‘Don’t put all your eggs in one basket’ or ‘don’t trust all your goods to one ship’. Love ‘em or loathe them, these common phrases perfectly illustrate what we mean when we talk about investing diversification.
Financially speaking, stock portfolio diversification is a strategy where you invest in a variety of assets, regions, and industries to minimize risk.
Why is diversification so important?
Imagine you have all of your investments in a single technology stock. Suddenly, there’s a tech apocalypse (perhaps a little far fetched… or is it?!), which somehow doesn’t bring Wall Street to a standstill, and your stock loses 50% of its value. You’ve just lost an eye-watering 50% of your portfolio!
But, if that tech stock only makes up 3% of your portfolio, the 50% drop-off will be compensated by the other 97% of your holdings. So when you diversify, you are making sure that your investments are not subject to the exact same risks.
If diversification is supposed to iron out the losses in your stock portfolio when markets fall, it can also mean rewards when markets rise.
How risk works in investments
Before you come up with a diversification strategy, it is important that you understand how risk is generated and how it behaves.
There are two types of risk when investing in stocks:
- Systematic Risk: This affects an entire market, not just a particular stock, company, or industry. It is caused by broad economy-wide shocks such as a change in central bank policy rate, change in taxes, war, etc. Also known as “market risk” or “undiversifiable risk”, it is not possible to get rid of through diversification.
- Unique Risk: Also known as “unsystematic risk”, it is focused specifically in one company or industry. It appears from company specific factors such as loss of a major customer, a legal battle, any major regulatory action, etc. This type of company-specific risk can be ironed out through a correct diversification strategy.
Diversifying like a pro
The deal with diversification is that it only works if done well. That means investing in different assets (stocks, ETFs, bonds, index funds, mutual funds, etc.), industries and regions. In other words, securities in a portfolio should not ‘move together’ or have a mutual connection.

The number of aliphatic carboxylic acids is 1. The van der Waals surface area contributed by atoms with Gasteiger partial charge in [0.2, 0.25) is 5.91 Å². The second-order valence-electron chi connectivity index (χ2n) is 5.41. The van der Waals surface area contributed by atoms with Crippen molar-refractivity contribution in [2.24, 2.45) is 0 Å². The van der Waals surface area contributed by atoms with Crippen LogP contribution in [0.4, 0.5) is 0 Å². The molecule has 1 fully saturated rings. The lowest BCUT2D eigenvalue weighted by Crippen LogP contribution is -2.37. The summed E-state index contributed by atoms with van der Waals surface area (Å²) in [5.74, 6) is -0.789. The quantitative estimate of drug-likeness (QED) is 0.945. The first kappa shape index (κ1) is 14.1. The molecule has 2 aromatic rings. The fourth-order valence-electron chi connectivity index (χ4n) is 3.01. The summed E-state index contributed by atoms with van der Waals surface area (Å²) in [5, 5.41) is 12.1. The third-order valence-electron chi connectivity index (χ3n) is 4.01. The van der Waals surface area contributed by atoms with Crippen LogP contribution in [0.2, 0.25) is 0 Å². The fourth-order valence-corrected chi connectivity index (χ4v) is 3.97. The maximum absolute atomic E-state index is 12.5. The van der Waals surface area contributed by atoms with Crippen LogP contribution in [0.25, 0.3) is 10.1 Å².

Let’s imagine that you invest all your money in the stocks of six different banks. In this case, it’s fair to assume that what affects one bank stock will probably affect the stocks of the other five banks in your portfolio.
But if you invest in different industries - let’s say you purchased one bank stock, one grocery stock, and a healthcare stock - what affects one doesn’t necessarily affect the other because each sector is different.
Consider different assets
Investing in stocks from different industries is a good way to build a diversified portfolio. But if you want to improve your diversification strategy, you can opt for investing in both stocks and bonds (both assets, but different).
Historically, the stock and bond markets are ‘negatively correlated’. That means when the stock market is up, the bond market is usually down and vice versa. This is the reason why, when creating a portfolio, conservative investors may rather have a mix of 80% bonds and 20% stocks, while aggressive investors choose a 20% bonds and 80% stocks portfolio.
An easy way to build a portfolio that includes stocks and bonds with a correct diversification strategy is to invest in mutual funds. A mutual fund is an investment method in which many investors make together a pool of money to be invested in different securities like stocks, bonds and other types of assets.
These portfolios are handled by professional money managers, who select a well diversified combination of assets to produce a good return with the least risk possible. No wonder why mutual funds are sometimes referred to as “balanced portfolios”.
Quick tip: If you want to have even more diversification in your portfolio, you may want to consider alternative investments such as real estate, foreign stocks, or even cryptocurrency. The point with these is to keep investing in other fields that do not necessarily move in the same way as financial markets.
Is there something like ‘too much diversification’?
Too much of a good thing is a bad thing. That’s a very appropriate saying when we talk about investment diversification.
Building a diversified stock portfolio still needs to be done by accomplishing the basic rule of investing: make all your decisions based on logic and correct analysis.
Therefore, what you need to keep in mind is that it is very possible to have an over-diversified portfolio, which in the long term will end up having a negative effect on your returns.
You don’t have to juggle thousands of different investments to have more profit. Most experts agree that 25-30 stocks is enough to diversify a stock portfolio in a cost-effective way. Having more stocks than that will cause that every investment loses its impact, causing more harm than good.
Diversification is a strategy that every investor should know about. It helps you get higher returns in the long-run, assuming less risk.
Although, there is no such thing as a diversification model that you need to follow to achieve success. It all depends on your personal risk tolerance, resources and financial goals.
To come up with a good diversification strategy you can start by figuring the mix of stocks, bonds and other assets that meets your goals. After that, consider alternative investments to complete your mix. Here, your investing experience will be the key to determine your portfolio as you will be understanding how every asset works.
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